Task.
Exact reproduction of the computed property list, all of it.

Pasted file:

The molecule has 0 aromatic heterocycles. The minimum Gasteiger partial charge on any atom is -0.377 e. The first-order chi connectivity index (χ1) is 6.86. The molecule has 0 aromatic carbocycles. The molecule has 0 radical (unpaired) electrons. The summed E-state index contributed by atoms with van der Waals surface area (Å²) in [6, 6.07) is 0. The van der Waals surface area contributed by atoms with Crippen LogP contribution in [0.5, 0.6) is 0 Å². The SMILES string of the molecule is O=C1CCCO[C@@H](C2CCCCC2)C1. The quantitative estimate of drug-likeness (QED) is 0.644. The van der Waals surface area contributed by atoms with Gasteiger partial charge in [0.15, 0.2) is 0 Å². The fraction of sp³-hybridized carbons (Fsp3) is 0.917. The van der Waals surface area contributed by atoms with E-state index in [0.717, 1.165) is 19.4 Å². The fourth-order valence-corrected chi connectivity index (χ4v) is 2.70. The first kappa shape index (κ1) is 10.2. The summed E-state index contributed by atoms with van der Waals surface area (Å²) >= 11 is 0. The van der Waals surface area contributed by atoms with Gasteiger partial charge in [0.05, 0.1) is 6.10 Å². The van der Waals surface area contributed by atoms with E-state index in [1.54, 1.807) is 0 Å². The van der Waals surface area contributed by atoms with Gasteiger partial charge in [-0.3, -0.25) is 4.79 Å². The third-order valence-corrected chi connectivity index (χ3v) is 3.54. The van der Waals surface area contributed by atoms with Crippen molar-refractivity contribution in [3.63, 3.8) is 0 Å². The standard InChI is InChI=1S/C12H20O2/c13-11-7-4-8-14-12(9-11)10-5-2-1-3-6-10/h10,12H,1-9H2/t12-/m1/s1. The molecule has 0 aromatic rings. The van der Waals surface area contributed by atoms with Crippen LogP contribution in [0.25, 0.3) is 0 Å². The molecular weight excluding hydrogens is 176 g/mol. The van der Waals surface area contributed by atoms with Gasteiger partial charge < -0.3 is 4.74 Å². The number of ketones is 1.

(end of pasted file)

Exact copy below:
The molecule has 0 aromatic heterocycles. The minimum Gasteiger partial charge on any atom is -0.377 e. The first-order chi connectivity index (χ1) is 6.86. The molecule has 0 aromatic carbocycles. The molecule has 0 radical (unpaired) electrons. The summed E-state index contributed by atoms with van der Waals surface area (Å²) in [6, 6.07) is 0. The van der Waals surface area contributed by atoms with Crippen LogP contribution in [0.5, 0.6) is 0 Å². The SMILES string of the molecule is O=C1CCCO[C@@H](C2CCCCC2)C1. The quantitative estimate of drug-likeness (QED) is 0.644. The van der Waals surface area contributed by atoms with Gasteiger partial charge in [0.15, 0.2) is 0 Å². The fraction of sp³-hybridized carbons (Fsp3) is 0.917. The van der Waals surface area contributed by atoms with E-state index in [0.717, 1.165) is 19.4 Å². The fourth-order valence-corrected chi connectivity index (χ4v) is 2.70. The first kappa shape index (κ1) is 10.2. The summed E-state index contributed by atoms with van der Waals surface area (Å²) >= 11 is 0. The van der Waals surface area contributed by atoms with Gasteiger partial charge in [0.05, 0.1) is 6.10 Å². The van der Waals surface area contributed by atoms with E-state index in [1.54, 1.807) is 0 Å². The van der Waals surface area contributed by atoms with Gasteiger partial charge in [-0.3, -0.25) is 4.79 Å². The third-order valence-corrected chi connectivity index (χ3v) is 3.54. The van der Waals surface area contributed by atoms with Crippen molar-refractivity contribution in [3.63, 3.8) is 0 Å². The standard InChI is InChI=1S/C12H20O2/c13-11-7-4-8-14-12(9-11)10-5-2-1-3-6-10/h10,12H,1-9H2/t12-/m1/s1. The molecule has 0 aromatic rings. The van der Waals surface area contributed by atoms with Crippen LogP contribution in [0.25, 0.3) is 0 Å². The molecular weight excluding hydrogens is 176 g/mol. The van der Waals surface area contributed by atoms with Gasteiger partial charge < -0.3 is 4.74 Å². The number of ketones is 1.